Disruption tolerant networks (DTNs) are characterized by low node density, unpredictable node mobility, and lack of global network information. Most of current research efforts in DTNs focus on data forwarding, but only limited work has been done on providing efficient data access to mobile users. In this paper, we propose a novel approach to support cooperative caching in DTNs, which enables the sharing and coordination of cached data among multiple nodes and reduces data access delay. Our basic idea is to intentionally cache data at a set of network central locations (NCLs), which can be easily accessed by other nodes in the network. We propose an efficient scheme that ensures appropriate NCL selection based on a probabilistic selection metric and coordinates multiple caching nodes to optimize the tradeoff between data accessibility and caching overhead. Extensive trace-driven simulations show that our approach significantly improves data access performance compared to existing schemes. © 2014 IEEE.

Zhang D.,Rutgers University | He T.,University of Minnesota | Ye F.,State University of New York at Stony Brook | Ganti R.,Tj Watson Research Center | Lei H.,Rutgers University
IEEE Transactions on Mobile Computing | Year: 2016

In many mobile sensing applications devices need to discover new neighbors and maintain the rendezvous with known neighbors continuously. Due to the limited energy supply, these devices have to duty cycle their radios to conserve the energy and bandwidth, making neighbor discovery and rendezvous maintenance even more challenging. To date, the main mechanism for device discover and rendezvous maintenance in existing solutions is pairwise, direct one-hop communication. We argue that such pairwise direct communication is sufficient but not necessary: there exist unnecessary active slots that can be eliminated, without affecting discovery and rendezvous. In this work, we propose a novel concept of extended quorum system, which leverages indirect discovery to further conserve energy. Specifically, we use quorum graph to capture all possible information flow paths where knowledge about known-neighbors can propagate among devices. By eliminating redundant paths, we can reduce the number of active slots significantly. Since a quorum graph can characterize arbitrary active schedules of mobile devices, our work can be broadly used to improve many existing quorum-based discovery and rendezvous solutions. We comprehensively evaluate EQS in three different scales of networks, and the results show that EQS reduces as much as 55% energy consumption with a maximal 5% increase in latency for existing solutions. To test the real-world values of EQS, we further propose a taxicab dispatching application called EQS-dispatch to navigate taxicab drivers to the area with less competition based on the discovery results of nearby taxicabs. © 2016 IEEE.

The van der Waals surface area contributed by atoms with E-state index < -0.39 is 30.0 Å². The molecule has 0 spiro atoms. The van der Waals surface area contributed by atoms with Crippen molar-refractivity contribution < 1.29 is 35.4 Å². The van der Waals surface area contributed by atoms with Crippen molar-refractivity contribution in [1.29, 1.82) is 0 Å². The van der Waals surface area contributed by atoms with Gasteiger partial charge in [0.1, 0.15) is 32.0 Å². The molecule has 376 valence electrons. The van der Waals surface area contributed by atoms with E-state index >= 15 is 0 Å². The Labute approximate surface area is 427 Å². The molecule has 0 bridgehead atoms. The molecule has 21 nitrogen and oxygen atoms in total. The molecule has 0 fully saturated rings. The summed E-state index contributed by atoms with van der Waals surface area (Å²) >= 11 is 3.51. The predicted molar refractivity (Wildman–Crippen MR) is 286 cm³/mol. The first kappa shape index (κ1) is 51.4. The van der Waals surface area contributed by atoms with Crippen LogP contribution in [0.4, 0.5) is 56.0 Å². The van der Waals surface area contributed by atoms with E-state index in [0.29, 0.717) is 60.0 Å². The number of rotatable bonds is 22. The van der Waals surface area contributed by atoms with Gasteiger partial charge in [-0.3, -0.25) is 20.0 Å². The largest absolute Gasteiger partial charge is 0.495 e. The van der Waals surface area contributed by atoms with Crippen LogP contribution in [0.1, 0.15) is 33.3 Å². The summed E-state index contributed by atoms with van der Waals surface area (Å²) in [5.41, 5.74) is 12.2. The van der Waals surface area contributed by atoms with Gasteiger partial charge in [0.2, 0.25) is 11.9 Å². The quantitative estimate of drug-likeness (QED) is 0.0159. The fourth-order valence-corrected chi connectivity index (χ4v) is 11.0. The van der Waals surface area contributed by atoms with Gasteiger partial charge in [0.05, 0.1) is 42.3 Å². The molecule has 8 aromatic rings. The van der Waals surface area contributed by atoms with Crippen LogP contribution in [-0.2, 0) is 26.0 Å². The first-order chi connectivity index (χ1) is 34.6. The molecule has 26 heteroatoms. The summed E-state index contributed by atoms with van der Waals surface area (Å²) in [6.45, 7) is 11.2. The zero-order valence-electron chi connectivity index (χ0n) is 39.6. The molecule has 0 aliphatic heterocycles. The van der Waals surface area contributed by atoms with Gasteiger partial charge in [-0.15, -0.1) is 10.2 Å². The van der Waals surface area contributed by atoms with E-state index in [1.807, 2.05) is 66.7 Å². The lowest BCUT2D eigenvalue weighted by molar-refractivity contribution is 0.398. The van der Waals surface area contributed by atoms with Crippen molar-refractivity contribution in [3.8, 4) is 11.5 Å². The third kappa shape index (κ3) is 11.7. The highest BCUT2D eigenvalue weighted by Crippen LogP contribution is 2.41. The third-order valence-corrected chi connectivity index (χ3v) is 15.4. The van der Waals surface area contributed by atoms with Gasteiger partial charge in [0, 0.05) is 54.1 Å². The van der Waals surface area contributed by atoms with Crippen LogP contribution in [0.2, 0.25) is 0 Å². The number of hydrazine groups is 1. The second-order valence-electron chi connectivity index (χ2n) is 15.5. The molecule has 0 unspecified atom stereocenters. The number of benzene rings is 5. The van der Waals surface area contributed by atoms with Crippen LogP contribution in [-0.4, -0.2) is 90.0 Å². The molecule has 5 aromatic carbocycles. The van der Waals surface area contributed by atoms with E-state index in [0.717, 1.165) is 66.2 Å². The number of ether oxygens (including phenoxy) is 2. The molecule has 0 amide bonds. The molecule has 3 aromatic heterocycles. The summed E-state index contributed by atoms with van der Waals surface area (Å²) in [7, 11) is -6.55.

Bacon D.F.,Tj Watson Research Center | Rabbah R.,Tj Watson Research Center | Shukla S.,Tj Watson Research Center
Queue | Year: 2013

The programmability of FPGAs must improve if they are to be part of mainstream computing. © 2013 ACM.

Zhang R.,Smarter Energy Research Institute | Kumar T.,Smarter Energy Research Institute | Wang H.,Tj Watson Research Center
Proceedings - Winter Simulation Conference | Year: 2016

Power transformer is one of the most expensive equipments in the electrical power grid. Transformer outages may lead to substantial economical losses. One of the most important parameters governing a transformer's life expectancy and reliability is transformer aging condition and loading condition. At the same time, it is found that electric consumption is highly correlated with weather condition, therefore, in this study, we present a solution that firstly, predict the probability that a transformer Accelerated Aging Event (AAE) happens under the given weather condition; secondly, to predict the severity of the AAE, i.e., the scale of the accelerated aging factor for the event. Finally, we computed the expected life expectancy of the transformer under possible weather conditions trajectories during transformer's remaining life span using Monte Carlo simulation. © 2015 IEEE.